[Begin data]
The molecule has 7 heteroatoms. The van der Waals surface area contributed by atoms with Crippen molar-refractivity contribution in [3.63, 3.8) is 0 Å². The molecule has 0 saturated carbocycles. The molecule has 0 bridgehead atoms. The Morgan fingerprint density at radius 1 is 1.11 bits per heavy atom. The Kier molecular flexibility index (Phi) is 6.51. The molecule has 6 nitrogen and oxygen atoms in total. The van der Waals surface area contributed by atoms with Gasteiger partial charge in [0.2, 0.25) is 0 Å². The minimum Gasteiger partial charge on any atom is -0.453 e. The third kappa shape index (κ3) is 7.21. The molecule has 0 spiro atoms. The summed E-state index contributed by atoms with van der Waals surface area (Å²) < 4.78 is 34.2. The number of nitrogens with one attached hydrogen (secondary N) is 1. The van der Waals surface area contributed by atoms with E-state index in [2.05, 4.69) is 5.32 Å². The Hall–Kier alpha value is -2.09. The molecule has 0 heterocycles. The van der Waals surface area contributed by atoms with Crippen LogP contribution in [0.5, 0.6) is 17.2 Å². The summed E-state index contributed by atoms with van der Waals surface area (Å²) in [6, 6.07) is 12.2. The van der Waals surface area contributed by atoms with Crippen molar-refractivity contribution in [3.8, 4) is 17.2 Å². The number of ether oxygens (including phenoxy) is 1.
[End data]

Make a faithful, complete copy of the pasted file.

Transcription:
The molecule has 7 heteroatoms. The van der Waals surface area contributed by atoms with Crippen molar-refractivity contribution in [3.63, 3.8) is 0 Å². The molecule has 0 saturated carbocycles. The molecule has 0 bridgehead atoms. The Morgan fingerprint density at radius 1 is 1.11 bits per heavy atom. The Kier molecular flexibility index (Phi) is 6.51. The molecule has 6 nitrogen and oxygen atoms in total. The van der Waals surface area contributed by atoms with Gasteiger partial charge in [0.2, 0.25) is 0 Å². The minimum Gasteiger partial charge on any atom is -0.453 e. The third kappa shape index (κ3) is 7.21. The molecule has 0 spiro atoms. The summed E-state index contributed by atoms with van der Waals surface area (Å²) < 4.78 is 34.2. The number of nitrogens with one attached hydrogen (secondary N) is 1. The van der Waals surface area contributed by atoms with E-state index in [2.05, 4.69) is 5.32 Å². The Hall–Kier alpha value is -2.09. The molecule has 0 heterocycles. The van der Waals surface area contributed by atoms with Crippen LogP contribution in [0.5, 0.6) is 17.2 Å². The summed E-state index contributed by atoms with van der Waals surface area (Å²) in [6, 6.07) is 12.2. The van der Waals surface area contributed by atoms with Crippen molar-refractivity contribution in [3.8, 4) is 17.2 Å². The number of ether oxygens (including phenoxy) is 1.